The new rental property rules proposed by the government may have an unintended consequence of imposing a compliance burden on tens of thousands of family trusts in New Zealand.

New Zealanders commonly own assets such as the family home in trust. The advantages are well canvassed so we won’t cover them in detail here. Suffice it to say that by having the trust owning the family home, the house is protected by the settlor’s creditors. This alone is a powerful inducement to adopt this structure, particularly for business owners. There was also a significant number of trusts established over a decade ago where home owners sought to shield the family home from the means testing provisions around rest home subsidies.

We recently gave an overview of the government’s proposed changes around rental properties and you can read that article by clicking here.

The majority of family trusts are thought to hold only the family home by way of assets. As such, there is no need to register the trust with the IRD as there are no tax considerations. Quite simply the trust doesn’t generate any taxable income. ¬†This may be about to change however. The bill that is before Parliament is currently drafted to only exempt individuals who own a family home from providing an IRD number when a property is bought or sold. It follows therefore that a trust would require an IRD number.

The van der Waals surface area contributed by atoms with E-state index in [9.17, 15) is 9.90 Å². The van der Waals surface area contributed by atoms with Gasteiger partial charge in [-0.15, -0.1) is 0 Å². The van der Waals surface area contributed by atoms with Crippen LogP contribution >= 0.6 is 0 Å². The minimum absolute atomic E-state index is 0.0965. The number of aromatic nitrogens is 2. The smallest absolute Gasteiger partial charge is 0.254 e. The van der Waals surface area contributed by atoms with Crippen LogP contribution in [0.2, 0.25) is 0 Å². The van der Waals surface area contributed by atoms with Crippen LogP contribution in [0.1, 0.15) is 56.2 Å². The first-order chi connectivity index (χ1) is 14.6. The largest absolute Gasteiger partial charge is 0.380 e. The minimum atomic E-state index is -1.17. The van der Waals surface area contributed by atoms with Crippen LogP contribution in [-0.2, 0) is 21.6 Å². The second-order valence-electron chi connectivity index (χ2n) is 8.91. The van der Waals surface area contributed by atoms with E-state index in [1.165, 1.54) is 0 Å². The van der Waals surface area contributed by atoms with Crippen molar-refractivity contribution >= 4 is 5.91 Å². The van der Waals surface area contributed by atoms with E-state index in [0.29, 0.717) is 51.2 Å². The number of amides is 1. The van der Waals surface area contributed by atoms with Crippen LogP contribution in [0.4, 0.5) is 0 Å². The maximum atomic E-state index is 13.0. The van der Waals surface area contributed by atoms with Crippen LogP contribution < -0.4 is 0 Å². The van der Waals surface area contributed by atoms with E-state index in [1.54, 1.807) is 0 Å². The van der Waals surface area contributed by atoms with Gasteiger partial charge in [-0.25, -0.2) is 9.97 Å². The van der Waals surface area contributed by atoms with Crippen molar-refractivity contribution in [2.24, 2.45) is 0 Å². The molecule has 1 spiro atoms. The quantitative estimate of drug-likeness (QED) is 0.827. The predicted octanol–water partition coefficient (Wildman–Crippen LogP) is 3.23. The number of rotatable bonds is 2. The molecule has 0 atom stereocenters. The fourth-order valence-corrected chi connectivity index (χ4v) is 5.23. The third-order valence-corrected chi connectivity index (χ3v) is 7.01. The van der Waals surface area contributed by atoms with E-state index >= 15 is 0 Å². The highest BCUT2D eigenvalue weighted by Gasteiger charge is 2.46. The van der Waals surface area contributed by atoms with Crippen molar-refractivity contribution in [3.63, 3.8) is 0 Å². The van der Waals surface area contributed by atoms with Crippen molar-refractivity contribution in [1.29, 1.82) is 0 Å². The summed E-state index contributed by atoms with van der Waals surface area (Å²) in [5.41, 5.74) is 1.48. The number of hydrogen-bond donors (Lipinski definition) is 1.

In a submission to the select committee, big four accounting firm EY (formerly Ernst and Young) submitted that “obtaining an IRD number for a domestic family trust may not be difficult to do in itself, but we suspect the Inland Revenue may then seek or require returns of income to be filed for such trusts each year, even though they may not have derived any taxable income for any year.” This would necessitate increased compliance costs and for no discernible benefit for the tax base.

We share the concerns of many in the profession that the rule changes could bring about unintended costs for family homeowners who hold the property in trust. We’ll monitor the situation and let you know how the final bill is drafted.